The AGC’s case, on the other hand, fundamentally rested on the principle of “public morality”, a concept explicitly referred to in the Constitution. Aedit claimed that the Singaporean public still clearly viewed gay sex as immoral, quoting Singapore’s Nanyang Technological University’s study that found that by 2010, 64.5% of Singaporeans still held negative attitudes towards homosexuals, with 25.3% expressing positive attitudes and 10.2% neutral. He further countered that comparisons of Singapore to Hong Kong, the US and India were invalid, given that their legal systems formally recognised a right to individual privacy, whereas Singapore’s did not.
Justice Loh, who did not appear to be swayed by either side, reserved judgment on the case.
High Court judgment on gay couple's challengeEdit
On Wednesday, 10 April 2013, the High Court released Justice Quentin Loh's 92-page judgment.
In it, Loh said that “s 377A essentially addresses a social and public morality concern which our Legislature identified in 1938 and subsequently affirmed in 2007.” Addressing the frequently asked question which was also raised by the plaintiffs, i.e., why retain Section 377A if no one was to be prosecuted under it, Loh stated, “If there’s no prosecution of s 377A offences, that is no ground to say that s 377A is unconstitutional.”
He added, “(D)uring the October 2007 Parliamentary Debates, Parliament considered s 377 and s 377A carefully, and after debating the matter fully, endorsed the repeal of s 377 but chose to retain s 377 A. I can see no basis in this case to interfere given my reasons set out above. It is clear that Parliament saw a reasonable differentia upon which to distinguish between two classes: anal and oral sex in private between a consenting man and a consenting woman (both aged 16 and above) was acceptable, but the same conduct was repugnant and offensive when carried out between two men even if both men were consenting parties. There is therefore no reason to strike down the basis of the classification prescribed by s 377A – viz, male homosexuality – as arbitrary or discriminatory, or on the ground that it does not bear any rational relation to the purpose of the provision.”
He concluded that, “In my judgment, the object of s 377A is clear. It criminalises male homosexual conduct that is not acceptable in our society. Its retention was endorsed by Parliament in 2007… I also find that the purpose of s 377A is not a purpose which is so patently wrong as to render it an illegitimate purpose upon which to base a classification prescribed by the law."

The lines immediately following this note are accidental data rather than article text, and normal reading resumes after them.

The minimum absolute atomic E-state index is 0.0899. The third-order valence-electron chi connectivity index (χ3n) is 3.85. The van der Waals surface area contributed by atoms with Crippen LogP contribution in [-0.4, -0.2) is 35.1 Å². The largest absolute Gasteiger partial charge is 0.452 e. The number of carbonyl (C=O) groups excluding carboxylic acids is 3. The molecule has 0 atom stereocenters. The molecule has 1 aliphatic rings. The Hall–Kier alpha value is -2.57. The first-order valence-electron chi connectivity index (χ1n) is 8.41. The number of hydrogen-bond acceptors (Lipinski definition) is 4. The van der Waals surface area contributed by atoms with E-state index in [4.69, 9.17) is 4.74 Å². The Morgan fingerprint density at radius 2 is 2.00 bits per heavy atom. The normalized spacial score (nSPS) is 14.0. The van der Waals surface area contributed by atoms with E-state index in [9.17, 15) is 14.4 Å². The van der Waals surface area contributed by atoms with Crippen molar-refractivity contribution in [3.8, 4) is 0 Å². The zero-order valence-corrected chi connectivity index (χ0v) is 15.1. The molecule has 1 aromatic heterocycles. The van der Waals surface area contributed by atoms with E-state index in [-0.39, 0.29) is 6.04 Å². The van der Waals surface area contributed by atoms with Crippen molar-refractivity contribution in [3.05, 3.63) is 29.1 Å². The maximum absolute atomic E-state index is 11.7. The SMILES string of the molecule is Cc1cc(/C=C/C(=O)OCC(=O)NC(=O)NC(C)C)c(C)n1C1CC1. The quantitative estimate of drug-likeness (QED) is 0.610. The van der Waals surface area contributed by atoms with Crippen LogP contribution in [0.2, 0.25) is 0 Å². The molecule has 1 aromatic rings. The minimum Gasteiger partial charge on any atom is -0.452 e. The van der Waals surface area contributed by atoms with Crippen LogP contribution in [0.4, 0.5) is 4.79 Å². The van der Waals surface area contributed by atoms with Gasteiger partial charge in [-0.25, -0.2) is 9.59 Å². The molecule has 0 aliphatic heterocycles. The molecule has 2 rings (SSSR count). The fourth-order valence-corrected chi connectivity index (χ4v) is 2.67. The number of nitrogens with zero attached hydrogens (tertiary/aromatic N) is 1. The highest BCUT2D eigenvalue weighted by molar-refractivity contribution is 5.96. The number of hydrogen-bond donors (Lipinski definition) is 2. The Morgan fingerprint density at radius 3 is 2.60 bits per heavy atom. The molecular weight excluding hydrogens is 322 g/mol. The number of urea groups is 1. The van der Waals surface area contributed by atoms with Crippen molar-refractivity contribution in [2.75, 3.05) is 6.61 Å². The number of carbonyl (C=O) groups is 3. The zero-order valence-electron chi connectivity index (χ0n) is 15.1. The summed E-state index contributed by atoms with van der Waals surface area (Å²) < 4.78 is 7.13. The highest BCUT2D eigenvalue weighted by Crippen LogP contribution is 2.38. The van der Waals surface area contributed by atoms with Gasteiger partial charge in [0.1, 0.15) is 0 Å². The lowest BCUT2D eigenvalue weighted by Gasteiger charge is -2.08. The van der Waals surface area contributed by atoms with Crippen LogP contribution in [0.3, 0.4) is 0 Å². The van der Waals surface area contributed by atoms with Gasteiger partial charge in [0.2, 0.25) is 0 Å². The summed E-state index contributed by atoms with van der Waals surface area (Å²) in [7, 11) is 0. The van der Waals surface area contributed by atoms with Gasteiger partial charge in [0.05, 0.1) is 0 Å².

Members of the LGBT community expressed their outrage at the ruling.
On 18 April 2013, the gay couple announced that they would file an appeal against the ruling. Stakeholders launched a fundraising campaign on the popular crowdfunding website, Indiegogo, to raise S$50,000 to help meet court costs. The campaign video was produced by film directors Boo Junfeng and Loo Zihan. The fundraiser proved to be the most successful in Singapore's history with the amount requested exceeded in a matter of weeks and the final figure totalling over S$100,000. This was testimony to the amount of support that the LGBT community bestowed on the couple, in contrast to the almost non-existent support offered to Tan Eng Hong.
During Pink Dot 2013, Gary Lim and Kenneth Chee were invited to be the flag bearers on the podium but no invitation was extended, nor gratitude expressed to or even mere mention made of the initiators of the constitutional challenge - Tan Eng Hong and M Ravi who clinched the successful court rulings which enabled the challenge to come thus far. This led astute observers like Lisa Li and others to comment that the LGBT community indulged in discrimination against its own members - those who were not in relationships and who did not possess the poster-friendly image that the gay couple projected,. The discrepancy was redressed when M Ravi was invited to give a speech the following year at Pink Dot 2014 (see video:).